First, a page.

Town Releases Top Water-Users List


The town of Payson has decided to go public with its top 10 residential and commercial water users in hopes of reducing consumption.

"There is a lot of waste out there," Public Works Director Buzz Walker said.

Topping the list in the residential and commercial categories are a local Realtor and a car wash. The list was generated by the water department's computers and released to the media earlier this week.

Heading the list of residential consumers is Realtor Carolyn Stanley, who used 107,000 gallons in July, 126,900 in June and 82,400 in May. Walker said Stanley, who lives alone, has consistently been the top water user.

"I have a beautiful yard," Stanley said. "I have lawns front and back and flowers, and I really didn't want to see them die. When I first moved to Payson, I was hooked onto my well, and the well went low, low, low, and so then I had to hook onto city water and there I am with city water and greenery and it's a dilemma."

Stanley's July water bill was $547.58, but she says it's worth it.

"What do you do?" she said. "That's $6,000 of property value. I live on three lots and landscaping has a lot of value."

Other water customers on the top 10 list used more than 70,000 gallons in July. By contrast 71 percent of the town's 6,503 customers used less than 10,000 gallons during the same period.

Giant water user

Giant Car Wash led the commercial list, using 1,439,000 gallons of water in July. In June, Giant used 1,186,000 gallons and in May it used 519,000.

By comparison, Super Car Wash used 224,000 gallons in July, 277,000 in June, and 295,000 in May. In contrast, 71 percent of the town's 544 commercial accounts used less than 20,000 gallons in July.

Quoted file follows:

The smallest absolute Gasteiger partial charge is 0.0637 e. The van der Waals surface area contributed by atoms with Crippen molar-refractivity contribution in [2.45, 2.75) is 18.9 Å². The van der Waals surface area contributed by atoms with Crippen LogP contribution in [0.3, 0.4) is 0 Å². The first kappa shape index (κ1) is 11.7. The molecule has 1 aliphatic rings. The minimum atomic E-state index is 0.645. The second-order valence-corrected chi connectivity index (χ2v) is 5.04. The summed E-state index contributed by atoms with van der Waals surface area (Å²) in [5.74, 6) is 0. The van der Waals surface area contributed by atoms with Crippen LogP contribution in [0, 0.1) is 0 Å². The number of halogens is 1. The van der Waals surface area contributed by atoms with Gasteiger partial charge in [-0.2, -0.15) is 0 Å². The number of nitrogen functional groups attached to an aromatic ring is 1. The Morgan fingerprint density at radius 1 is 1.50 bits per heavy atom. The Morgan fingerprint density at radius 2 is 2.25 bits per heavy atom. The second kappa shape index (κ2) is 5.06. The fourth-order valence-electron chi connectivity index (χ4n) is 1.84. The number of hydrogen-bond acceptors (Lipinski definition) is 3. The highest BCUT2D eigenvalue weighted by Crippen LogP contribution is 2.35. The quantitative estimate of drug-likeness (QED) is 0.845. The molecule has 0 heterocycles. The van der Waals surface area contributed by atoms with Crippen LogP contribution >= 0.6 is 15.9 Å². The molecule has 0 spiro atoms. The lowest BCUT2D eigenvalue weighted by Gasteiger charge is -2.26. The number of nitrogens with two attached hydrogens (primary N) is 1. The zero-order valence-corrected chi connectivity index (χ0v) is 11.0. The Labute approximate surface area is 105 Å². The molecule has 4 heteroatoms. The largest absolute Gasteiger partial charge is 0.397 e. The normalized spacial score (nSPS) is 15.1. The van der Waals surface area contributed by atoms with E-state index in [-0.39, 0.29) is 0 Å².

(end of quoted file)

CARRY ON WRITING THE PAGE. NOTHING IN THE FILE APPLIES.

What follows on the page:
Walker said he suspects Giant has a problem with its water-recycling system.

"They have to have some serious, serious malfunction in their recycling equipment to where it's pumping it back to the sewer instead of pumping it back to the cars or something, because you can't wash enough cars to use that much water," he said. "It's supposed to be 40 gallons for an automatic car wash per car, so you divide it into that and that's like 30,000 car washes. You'd have to be washing 1,000 cars a day."

Roger Burton, director of retail properties and facilities for Giant, said the company is investigating the problem.

"(Buzz and I) met at the site and we are certainly concerned about the usage," Burton said. "We don't want to be wasting water. We want to be good corporate citizens."

Nature of the business

Others on the top 10 commercial list included two hotels, Payson Care Center, Payson Regional Medical Center, Payson Elementary School and Rumsey Park.

Payson Elementary School was the only school on the commercial list. Principal Roy Sandoval said he has been working on the problem for several months.

"We have grass in the front and three acres of grass in the back," Sandoval said.

"Long before this story broke, we have been changing to desert landscaping and low-water use plants for the front.

"On the back, I'm going to cling to the grass. It's a playground and people in the town use it recreationally after school and on the weekends."

Sandoval said he would gladly use waste water if he could.

"The school has wastewater rights, but we don't have a pipeline because it was sent out 260 to Chaparral Pines," he said. "We would love to use wastewater."

Walker noted that Rumsey Park places the town on the commercial list.

"The town is a big user of water and part of what we want to do in that bond election is to get that artificial turf in there and get us off the top 10 list," he said.

Some of the businesses on the list make sense, Walker said.

"Some of them can't avoid the water use because of the nature of the business," he said.

He was not as understanding about those who made the residential list.